|Description||J. Walker's Vinegar Bitters bottle recovered from City Centre Plaza, c.1849-1920. Bottle has a short neck that tapers out to cylindrical body. The ring-shaped rim shows evidence of early glass machine manufacture. The rim used to be sealed with corks closures. The bottle is colorless glass. The name "J. WALKER'S V B" impressed in a large circle at the base of the bottle. A 1 inches short narrow neck flares out 1 inch to a 6 inches cylindrical body.|
|Object Name||Bottle, Medicine|
|Collection||3D - Containers|
|Title||J. Walker's Vinegar Bitters bottle recovered from City Centre Plaza, c.1849-1920.|
|Creator||Walker, Dr. J|
|Inscription Text||"J. WALKER'S V B" (impressed in a large circle at the base of the bottle).|
|Provenance||20 boxes of archaeological material excavated from the City Centre Plaza site at 950 Main at Middlefield in Redwood City. Excavation for development, done by Basin Research Associates.|
“Dr.” Walker started his bitters business located at the corner of American and Channel Streets in Stockton, California. It was here that he concocted the mess which he called Vinegar Bitters. Apparently a Mrs. Brenton who had an interesting relationship with Walker, initially peddled the bottles out of a basket on various streets. Only a dozen years later, Walker is worth between one and three million dollars. “Dr.” Walker was not ungrateful and Mrs. Brenton became the face of Vinegar Bitters, although whether she contributed to the vinegar or the bitters to the composition does not appear.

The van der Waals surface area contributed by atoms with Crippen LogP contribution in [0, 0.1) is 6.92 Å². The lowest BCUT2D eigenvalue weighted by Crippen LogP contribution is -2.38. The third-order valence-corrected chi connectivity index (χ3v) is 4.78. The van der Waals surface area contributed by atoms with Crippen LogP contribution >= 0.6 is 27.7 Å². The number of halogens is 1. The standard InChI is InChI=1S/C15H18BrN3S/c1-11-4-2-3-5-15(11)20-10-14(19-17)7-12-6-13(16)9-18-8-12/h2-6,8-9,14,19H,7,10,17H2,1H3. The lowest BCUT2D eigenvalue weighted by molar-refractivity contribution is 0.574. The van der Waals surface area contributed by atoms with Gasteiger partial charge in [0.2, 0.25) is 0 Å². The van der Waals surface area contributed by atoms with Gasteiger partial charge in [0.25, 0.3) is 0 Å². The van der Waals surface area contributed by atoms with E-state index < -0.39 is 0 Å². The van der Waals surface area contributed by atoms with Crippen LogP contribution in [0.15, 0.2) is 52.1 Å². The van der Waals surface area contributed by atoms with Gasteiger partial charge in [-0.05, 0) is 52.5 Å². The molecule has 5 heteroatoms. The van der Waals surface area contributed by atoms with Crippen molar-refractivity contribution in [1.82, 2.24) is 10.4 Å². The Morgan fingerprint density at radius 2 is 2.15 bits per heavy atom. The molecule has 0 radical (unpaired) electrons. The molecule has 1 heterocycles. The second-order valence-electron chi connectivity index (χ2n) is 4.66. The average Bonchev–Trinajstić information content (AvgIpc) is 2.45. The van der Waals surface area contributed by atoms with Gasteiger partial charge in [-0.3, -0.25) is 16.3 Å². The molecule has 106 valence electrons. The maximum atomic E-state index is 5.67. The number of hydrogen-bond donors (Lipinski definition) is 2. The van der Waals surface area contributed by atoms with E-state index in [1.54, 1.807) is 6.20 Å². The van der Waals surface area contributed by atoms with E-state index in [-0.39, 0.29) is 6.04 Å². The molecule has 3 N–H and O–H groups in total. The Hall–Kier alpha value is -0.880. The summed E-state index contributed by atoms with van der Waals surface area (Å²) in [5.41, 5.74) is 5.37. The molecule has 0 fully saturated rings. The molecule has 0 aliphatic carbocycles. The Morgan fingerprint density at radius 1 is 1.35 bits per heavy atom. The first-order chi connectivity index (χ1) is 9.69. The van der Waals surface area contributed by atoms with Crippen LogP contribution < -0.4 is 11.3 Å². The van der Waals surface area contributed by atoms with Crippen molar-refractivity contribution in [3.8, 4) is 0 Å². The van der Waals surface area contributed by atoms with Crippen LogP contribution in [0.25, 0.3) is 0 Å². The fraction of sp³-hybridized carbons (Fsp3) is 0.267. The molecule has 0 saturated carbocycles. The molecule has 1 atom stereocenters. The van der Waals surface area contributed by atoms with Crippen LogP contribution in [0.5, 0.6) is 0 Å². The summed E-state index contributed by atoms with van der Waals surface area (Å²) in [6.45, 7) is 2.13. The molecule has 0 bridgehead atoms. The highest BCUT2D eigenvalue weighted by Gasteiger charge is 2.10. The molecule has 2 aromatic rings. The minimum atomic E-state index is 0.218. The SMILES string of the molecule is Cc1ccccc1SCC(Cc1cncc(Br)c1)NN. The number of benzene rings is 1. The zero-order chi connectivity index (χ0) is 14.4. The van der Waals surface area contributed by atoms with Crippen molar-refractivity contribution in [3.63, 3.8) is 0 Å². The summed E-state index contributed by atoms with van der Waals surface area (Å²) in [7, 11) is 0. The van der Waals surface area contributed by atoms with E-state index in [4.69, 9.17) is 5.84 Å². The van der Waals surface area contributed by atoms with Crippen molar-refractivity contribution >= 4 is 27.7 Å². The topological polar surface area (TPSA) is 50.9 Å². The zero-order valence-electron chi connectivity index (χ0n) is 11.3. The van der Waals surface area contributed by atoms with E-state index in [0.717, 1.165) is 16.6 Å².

While “Dr.” Walker devised his fermented Vinegar Bitters in San Francisco in 1849. Richard H. McDonald, a San Francisco druggist, promoted the medicine nationally, and went into partnership with John Campbell Spence to form R.H. McDonald & Company to produce and market it. This company had London, New York and San Francisco offices. Later Walker apparently moved to New York. Earlier he actually had Indians gather herbs in Knights Ferry and shipped to him in Stockton. He advertised his bitters ‘free from alcohol’ but used brandy as a preservative. He was struck by a locomotive and killed around 1877. His estate was valued at several million dollars.
|Dimensions||H-8.5 W-2.875 D-2.875 inches|
City Center Plaza